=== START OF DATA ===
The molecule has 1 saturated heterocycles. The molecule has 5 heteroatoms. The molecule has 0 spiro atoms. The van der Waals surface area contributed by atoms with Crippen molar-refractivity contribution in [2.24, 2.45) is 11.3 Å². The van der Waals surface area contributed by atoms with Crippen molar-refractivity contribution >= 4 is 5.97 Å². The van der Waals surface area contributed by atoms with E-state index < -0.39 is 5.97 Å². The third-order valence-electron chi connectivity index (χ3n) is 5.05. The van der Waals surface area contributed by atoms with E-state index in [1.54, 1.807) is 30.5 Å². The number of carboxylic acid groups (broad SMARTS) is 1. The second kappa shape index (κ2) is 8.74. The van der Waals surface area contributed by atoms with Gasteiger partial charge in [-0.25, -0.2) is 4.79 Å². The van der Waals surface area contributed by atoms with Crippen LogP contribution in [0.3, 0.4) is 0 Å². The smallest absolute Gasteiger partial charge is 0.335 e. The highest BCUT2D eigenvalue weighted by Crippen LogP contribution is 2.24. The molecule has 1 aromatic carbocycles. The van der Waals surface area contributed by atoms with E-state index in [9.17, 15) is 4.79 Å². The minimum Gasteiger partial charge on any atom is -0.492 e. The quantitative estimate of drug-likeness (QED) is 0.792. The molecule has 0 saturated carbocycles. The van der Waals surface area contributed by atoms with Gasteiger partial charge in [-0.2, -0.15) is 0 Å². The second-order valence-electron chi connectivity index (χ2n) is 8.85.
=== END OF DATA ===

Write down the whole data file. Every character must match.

The molecule has 1 saturated heterocycles. The molecule has 5 heteroatoms. The molecule has 0 spiro atoms. The van der Waals surface area contributed by atoms with Crippen molar-refractivity contribution in [2.24, 2.45) is 11.3 Å². The van der Waals surface area contributed by atoms with Crippen molar-refractivity contribution >= 4 is 5.97 Å². The van der Waals surface area contributed by atoms with E-state index < -0.39 is 5.97 Å². The third-order valence-electron chi connectivity index (χ3n) is 5.05. The van der Waals surface area contributed by atoms with E-state index in [1.54, 1.807) is 30.5 Å². The number of carboxylic acid groups (broad SMARTS) is 1. The second kappa shape index (κ2) is 8.74. The van der Waals surface area contributed by atoms with Gasteiger partial charge in [-0.25, -0.2) is 4.79 Å². The van der Waals surface area contributed by atoms with Crippen LogP contribution in [0.3, 0.4) is 0 Å². The smallest absolute Gasteiger partial charge is 0.335 e. The highest BCUT2D eigenvalue weighted by Crippen LogP contribution is 2.24. The molecule has 1 aromatic carbocycles. The van der Waals surface area contributed by atoms with E-state index in [9.17, 15) is 4.79 Å². The minimum Gasteiger partial charge on any atom is -0.492 e. The quantitative estimate of drug-likeness (QED) is 0.792. The molecule has 0 saturated carbocycles. The van der Waals surface area contributed by atoms with Gasteiger partial charge in [-0.2, -0.15) is 0 Å². The second-order valence-electron chi connectivity index (χ2n) is 8.85.